The embodiment shown in FIGS. 8A, 8B and 9A, 9B includes a device housing 312 composed essentially of a base plate 314 and a cover 316. A combustion chamber housing 320 is installed within housing 312 and includes a plate member 322 and a stem or shaft, 324. Plate member 322 and shaft 324 formed as a one piece unit and shaft 324 extends through a hub forming a part of cover 316. A shaft 324 is provided, at its upper end, with a coupling element 326 that can be coupled to any suitable drive mechanism (not shown) to rotate combustion chamber housing 320 about the longitudinal axis of shaft 324.
Combustion chamber housing 320 is provided with one or more combustion chambers 328.
This embodiment further includes a feed unit 330 composed of a magazine 332 for storing a supply of propellant bodies 40 and a feed tube 334 which extends between magazine 332 and an introduction opening provided in cover 316 in order to supply individual bodies 40 in succession to chamber or chambers 328. Feed unit 330 can be constructed in any suitable conventional manner to reliably deliver a succession of propellant bodies 40 to combustion chamber or chambers 328.
The unit is completed by an igniter 340 that communicates with a recess 342 provided in cover 316.
Finally, plate 314 is provided with a propellant gas outlet passage coupled to a nozzle 350.
In operation, combustion chamber housing 320 is rotated, by operation of a mechanism coupled to element 326, to bring a combustion chamber 328 into line with feed tube 334 and to allow a propellant body 40 to be introduced into that combustion chamber. Combustion chamber housing 320 is then rotated to bring a combustion chamber 328 containing a body 40 into line with the combustion gas outlet passage coupled to nozzle 350, as well as into line with igniter 340. Igniter 340 can then be activated to ignite body 40 and produced a thrust pulse.
If combustion chamber housing 320 is provided with a plurality of combustion chambers 328, spaced angularly from one another about the axis of rotation of shaft 324, each combustion chamber 328 will receive a propellant body 40 in turn, shown in FIG. 9A, and will subsequently be brought to the position shown in FIG. 9B, where propellant body 40 is ignited.
It will be noted that one feature of the present invention is that the direction of introduction of a propellant body 40 into a combustion chamber 328 and the direction of each thrust pulse are parallel to one another and to the axis of rotation of shaft 324. Furthermore, in all of the embodiments disclosed herein, combustion chamber housing is movable relative to the device housing so that the, or each, combustion chamber undergoes a rotary or transverse linear motion relative to the above-mentioned directions of introduction and of each thrust pulse to isolate the combustion chamber from the exit nozzle or accumulator during introduction of a propellant body 40 and to isolate the combustion chamber from the feed unit when a thrust pulse is being produced.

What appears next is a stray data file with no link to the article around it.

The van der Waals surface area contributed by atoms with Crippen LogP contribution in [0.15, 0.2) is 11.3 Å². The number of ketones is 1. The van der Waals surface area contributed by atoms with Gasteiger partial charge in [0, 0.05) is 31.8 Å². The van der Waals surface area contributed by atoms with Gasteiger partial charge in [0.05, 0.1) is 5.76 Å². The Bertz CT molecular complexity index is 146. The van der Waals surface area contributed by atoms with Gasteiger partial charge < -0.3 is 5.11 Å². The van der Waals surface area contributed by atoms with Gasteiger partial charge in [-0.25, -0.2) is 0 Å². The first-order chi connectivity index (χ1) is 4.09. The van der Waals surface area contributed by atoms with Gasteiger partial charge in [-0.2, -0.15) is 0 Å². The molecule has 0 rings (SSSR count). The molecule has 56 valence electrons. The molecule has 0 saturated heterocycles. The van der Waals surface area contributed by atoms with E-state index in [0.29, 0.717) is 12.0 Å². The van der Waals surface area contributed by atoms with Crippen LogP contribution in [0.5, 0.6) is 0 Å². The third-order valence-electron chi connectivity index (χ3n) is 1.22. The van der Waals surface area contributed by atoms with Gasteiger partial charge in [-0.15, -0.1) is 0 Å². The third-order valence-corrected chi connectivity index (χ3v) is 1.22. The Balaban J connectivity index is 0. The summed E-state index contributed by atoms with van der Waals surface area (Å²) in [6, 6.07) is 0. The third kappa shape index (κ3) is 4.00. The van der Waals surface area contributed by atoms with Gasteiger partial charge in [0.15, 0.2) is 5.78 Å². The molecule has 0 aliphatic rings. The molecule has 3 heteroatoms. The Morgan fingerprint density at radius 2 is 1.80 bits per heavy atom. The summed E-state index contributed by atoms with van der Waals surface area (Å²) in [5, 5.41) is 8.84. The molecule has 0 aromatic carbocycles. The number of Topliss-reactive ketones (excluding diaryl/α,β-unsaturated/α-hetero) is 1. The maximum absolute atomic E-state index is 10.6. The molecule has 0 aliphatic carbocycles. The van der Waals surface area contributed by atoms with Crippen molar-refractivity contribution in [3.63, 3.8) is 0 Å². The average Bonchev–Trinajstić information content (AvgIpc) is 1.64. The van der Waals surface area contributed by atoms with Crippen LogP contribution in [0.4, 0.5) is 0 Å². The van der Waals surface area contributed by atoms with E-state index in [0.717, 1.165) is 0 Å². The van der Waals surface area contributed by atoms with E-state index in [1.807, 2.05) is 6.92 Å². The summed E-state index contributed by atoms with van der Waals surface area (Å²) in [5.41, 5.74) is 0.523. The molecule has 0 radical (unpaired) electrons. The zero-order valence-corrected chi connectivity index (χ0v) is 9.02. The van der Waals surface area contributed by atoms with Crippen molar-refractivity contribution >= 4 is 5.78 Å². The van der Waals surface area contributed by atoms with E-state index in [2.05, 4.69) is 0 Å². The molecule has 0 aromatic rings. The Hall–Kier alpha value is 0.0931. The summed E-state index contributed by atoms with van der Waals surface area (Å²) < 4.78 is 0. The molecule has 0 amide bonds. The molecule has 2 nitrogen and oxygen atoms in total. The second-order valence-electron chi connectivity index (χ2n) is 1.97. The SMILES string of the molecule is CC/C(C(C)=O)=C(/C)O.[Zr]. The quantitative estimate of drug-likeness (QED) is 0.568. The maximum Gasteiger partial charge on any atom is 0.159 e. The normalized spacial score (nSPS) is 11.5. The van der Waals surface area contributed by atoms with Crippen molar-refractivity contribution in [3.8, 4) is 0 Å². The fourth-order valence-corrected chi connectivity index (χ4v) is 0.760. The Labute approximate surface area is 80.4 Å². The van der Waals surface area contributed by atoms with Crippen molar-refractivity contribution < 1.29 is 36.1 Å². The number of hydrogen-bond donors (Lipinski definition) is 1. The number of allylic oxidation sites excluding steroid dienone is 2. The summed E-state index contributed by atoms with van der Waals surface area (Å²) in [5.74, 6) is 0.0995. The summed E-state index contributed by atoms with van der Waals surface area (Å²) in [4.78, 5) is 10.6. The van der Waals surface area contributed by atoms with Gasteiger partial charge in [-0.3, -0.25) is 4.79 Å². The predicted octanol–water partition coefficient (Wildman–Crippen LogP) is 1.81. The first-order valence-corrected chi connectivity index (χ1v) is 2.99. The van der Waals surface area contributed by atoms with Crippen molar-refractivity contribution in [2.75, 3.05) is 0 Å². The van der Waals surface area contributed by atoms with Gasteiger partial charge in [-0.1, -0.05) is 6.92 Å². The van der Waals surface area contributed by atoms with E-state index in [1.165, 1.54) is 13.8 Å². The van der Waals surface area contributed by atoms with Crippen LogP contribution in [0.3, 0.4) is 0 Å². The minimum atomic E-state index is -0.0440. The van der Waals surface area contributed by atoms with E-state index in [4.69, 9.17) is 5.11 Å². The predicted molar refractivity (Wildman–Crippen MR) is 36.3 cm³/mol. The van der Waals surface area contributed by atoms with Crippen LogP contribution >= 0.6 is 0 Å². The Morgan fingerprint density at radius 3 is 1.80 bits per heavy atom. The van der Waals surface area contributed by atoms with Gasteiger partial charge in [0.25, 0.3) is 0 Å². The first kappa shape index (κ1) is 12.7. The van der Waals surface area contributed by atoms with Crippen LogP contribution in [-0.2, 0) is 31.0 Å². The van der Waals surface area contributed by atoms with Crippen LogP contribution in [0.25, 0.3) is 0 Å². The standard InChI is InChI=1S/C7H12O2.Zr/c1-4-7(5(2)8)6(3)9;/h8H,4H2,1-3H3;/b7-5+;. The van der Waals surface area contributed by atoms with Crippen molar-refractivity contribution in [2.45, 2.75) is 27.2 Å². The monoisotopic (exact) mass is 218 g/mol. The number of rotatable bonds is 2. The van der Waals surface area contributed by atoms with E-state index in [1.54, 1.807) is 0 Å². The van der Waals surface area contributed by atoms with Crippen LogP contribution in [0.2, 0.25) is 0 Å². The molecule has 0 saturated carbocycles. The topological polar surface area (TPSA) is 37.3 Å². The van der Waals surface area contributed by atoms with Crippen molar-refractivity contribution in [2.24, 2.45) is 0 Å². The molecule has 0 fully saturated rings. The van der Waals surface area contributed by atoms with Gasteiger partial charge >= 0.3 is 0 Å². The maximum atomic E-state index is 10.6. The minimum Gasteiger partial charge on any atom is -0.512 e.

Various types of igniters can be used in any of the embodiments of the present invention. A suitable igniter could be, for example, a simple impact-type firing pin that would cooperate with a consumable primer embedded in the propellant body at a location to be aligned with the firing pin when the body is in a combustion chamber and the combustion chamber is in a position at which ignition is to occur. Use may also be made of capacitor discharge and laser igniters.
The functions of propellant feed and combustion chamber housing displacement may be performed by separate systems, including stepper or servo motors, solenoids, etc. These mechanisms, and ignition, can be controlled by a suitable computerized control system to determine the exact timing and sequence of functions. Such a control system can easily be implemented by those skilled in the art. It should also be apparent that some or all of the various functions can be combined with the use of mechanical linkages and/or springs.
As an alternative to achieving ignition of a propellant body when the combustion chamber is in communication with a nozzle, combustion can occur when the combustion chamber is in communication with an accumulator which could store a quantity of combustion exhaust gas and subsequently distribute that gas through valves for the performance of various functions, including the production of thrust pulses, the driving of miniature turbo-alternators for electrical energy, or for feeding fuel-rich effluent to a pulse detonation engine or other air breathing engine.
In addition, as already described above with respect to the embodiment of FIGS. 6 and 7, combustion can occur while the combustion chamber is completely sealed and the resulting exhaust gasses under pressure can be released either to a nozzle or to an accumulator.
FIG. 10 shows a mathematical model of a device according to the invention.
Table 1, below, lists the propellant properties that were assumed in developing that model.
Table 2, below, shows the resulting geometry for a 100-lbf thruster and FIG. 11 shows the form of the pressure and thrust pulses that will be produced in a device according to the mathematical model of FIG. 10, using the dimensions set forth in Table 2.
Table 3 shows corresponding values for a 10-lbf thruster, while FIG. 12 shows the form of the pressure and thrust pulses that would be produced in a device according to the mathematical model of FIG. 10 and with the dimensions of Table 3.
Although only a few exemplary embodiments of this invention have been described in detail above, those skilled in the art will readily appreciate that many modifications are possible in the exemplary embodiments without materially departing from the novel teachings and advantages of this invention. Accordingly, all such modifications are intended to be included within the scope of this invention.